UWB chip supplier Decawave and microwave communications company Custom MMC have been acquired by Qorvo, a semiconductor company that supplies Apple with chips for the iPhone. The deal for ultra-broadband wireless technology in the acquisition is worth $400 million. Qorvo also paid about $100 million for Custom MMIC, a manufacturer specializing in microwave RF communications technology.
Qorvo currently makes RF semiconductors, and according to the Irish Times, a third of its annual revenue comes from supplying products to Apple.
“Having Decawave join us can establish our position as an accurate, secure short-range positioning solution in emerging markets,” said Qorvo Bob Bruggeworth President and CEO. ”
Decawave is a Dublin-based company that focuses on ultra-broadband wireless technology, a low-power but high-precision object positioning system. Apple has launched a dedicated UWB processor called the U1 in the iPhone 11, iPhone 11 Pro and iPhone 11 Pro Max.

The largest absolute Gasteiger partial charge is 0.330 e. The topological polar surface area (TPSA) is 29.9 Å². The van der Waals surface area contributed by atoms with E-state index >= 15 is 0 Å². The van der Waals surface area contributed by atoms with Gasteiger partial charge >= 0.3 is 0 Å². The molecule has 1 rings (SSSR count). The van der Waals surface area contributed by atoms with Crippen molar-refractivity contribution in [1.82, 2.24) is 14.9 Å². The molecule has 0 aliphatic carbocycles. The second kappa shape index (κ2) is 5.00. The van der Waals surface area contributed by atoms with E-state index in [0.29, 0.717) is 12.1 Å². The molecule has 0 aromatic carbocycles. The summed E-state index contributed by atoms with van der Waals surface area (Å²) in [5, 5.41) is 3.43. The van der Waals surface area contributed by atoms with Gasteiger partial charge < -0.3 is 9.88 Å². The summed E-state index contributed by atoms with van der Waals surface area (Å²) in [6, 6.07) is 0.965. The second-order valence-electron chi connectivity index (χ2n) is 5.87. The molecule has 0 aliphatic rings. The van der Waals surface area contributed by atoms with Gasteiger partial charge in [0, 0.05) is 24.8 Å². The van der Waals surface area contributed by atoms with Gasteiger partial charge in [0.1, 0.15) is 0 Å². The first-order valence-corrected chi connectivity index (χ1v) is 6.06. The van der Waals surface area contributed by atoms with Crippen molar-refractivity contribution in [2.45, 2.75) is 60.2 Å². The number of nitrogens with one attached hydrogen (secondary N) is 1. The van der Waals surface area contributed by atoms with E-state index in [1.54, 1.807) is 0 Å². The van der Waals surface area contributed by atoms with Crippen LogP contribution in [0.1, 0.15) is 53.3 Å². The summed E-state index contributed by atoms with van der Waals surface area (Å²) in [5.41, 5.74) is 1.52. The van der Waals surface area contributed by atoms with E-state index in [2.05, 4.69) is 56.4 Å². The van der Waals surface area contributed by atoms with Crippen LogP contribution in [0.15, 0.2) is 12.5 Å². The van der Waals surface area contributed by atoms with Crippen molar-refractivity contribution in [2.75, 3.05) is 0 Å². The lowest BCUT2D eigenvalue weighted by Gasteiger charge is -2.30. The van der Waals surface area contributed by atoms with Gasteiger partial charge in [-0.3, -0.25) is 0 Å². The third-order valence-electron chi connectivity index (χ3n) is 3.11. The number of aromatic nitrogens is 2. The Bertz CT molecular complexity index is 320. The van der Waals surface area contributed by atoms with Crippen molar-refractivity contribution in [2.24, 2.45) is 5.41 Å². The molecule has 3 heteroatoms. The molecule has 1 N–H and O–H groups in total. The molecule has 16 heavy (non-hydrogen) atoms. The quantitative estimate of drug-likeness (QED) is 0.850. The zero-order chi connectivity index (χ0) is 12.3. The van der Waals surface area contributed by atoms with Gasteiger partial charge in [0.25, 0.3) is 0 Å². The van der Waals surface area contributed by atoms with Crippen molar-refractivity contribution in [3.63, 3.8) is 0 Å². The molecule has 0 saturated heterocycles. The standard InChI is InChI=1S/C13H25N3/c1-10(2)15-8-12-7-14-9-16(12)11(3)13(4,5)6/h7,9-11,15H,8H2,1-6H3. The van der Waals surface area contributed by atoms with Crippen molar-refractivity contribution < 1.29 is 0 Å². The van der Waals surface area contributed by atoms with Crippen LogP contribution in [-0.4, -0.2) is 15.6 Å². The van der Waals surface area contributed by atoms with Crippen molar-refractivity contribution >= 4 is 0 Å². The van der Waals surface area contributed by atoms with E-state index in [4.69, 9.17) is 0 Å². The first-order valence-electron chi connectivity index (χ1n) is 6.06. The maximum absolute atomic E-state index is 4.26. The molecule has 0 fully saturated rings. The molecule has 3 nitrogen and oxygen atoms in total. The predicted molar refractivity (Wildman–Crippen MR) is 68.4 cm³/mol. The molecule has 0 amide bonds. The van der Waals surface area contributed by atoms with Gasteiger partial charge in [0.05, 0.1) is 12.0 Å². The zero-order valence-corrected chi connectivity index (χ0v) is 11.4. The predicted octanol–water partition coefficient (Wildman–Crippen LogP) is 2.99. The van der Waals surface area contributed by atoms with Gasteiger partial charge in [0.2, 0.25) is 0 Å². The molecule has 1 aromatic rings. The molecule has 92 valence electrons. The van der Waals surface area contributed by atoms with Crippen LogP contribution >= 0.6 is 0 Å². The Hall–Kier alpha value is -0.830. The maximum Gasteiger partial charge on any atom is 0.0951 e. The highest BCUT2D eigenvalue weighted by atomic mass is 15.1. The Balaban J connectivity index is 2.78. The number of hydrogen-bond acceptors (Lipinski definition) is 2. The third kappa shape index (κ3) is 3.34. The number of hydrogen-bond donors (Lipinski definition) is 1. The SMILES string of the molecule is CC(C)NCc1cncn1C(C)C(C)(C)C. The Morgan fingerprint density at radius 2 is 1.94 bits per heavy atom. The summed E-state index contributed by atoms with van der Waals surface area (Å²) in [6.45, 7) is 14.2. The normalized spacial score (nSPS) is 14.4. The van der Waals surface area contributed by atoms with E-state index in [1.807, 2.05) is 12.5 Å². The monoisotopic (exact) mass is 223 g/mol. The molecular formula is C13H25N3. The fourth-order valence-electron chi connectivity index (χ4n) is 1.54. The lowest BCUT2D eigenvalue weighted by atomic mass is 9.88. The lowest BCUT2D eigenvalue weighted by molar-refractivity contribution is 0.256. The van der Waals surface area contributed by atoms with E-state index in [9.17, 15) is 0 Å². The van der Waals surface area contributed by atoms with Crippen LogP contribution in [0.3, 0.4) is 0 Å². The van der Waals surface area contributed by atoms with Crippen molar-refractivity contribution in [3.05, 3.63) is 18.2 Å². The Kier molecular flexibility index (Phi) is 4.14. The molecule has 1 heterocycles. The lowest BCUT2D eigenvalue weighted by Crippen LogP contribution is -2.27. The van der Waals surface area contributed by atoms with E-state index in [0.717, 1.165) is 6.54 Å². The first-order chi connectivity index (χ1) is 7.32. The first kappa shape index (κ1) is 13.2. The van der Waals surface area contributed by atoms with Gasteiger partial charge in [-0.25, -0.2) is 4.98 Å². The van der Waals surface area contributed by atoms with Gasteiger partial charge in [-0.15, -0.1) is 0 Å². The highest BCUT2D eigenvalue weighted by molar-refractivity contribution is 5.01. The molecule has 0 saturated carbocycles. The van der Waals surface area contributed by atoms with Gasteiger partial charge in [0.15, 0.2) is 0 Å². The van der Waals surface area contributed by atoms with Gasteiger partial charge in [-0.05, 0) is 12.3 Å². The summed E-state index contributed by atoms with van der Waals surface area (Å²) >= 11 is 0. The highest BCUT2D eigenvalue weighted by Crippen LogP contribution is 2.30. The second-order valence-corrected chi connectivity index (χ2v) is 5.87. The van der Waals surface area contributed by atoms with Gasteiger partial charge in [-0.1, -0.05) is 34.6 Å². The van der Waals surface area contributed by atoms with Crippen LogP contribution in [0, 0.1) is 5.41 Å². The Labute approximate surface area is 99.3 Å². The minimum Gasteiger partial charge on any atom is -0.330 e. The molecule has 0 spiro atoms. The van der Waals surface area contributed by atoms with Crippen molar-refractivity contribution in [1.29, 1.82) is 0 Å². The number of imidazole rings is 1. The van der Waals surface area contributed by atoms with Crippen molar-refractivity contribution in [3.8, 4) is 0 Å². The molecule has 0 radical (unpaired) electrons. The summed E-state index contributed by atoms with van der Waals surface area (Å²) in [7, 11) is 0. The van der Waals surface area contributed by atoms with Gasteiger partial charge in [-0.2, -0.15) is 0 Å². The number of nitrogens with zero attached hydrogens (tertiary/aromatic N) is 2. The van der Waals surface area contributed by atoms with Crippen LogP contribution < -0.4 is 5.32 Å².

Apple announced it would use it for AirDrop, but it is expected to allow the iPhone to determine the direction and movement of the device. It is speculated that the UWB and U1 chips may also provide keyless access to the rumored Apple Car.
The U1 chip has caused some controversy, but it has been revealed that Apple’s current implementation on the system is using location data.
Another acquisition of Qorvo, Custom MMIC, does not appear to be known for providing components for consumer products. Instead, it is a supplier to the aerospace industry and the military.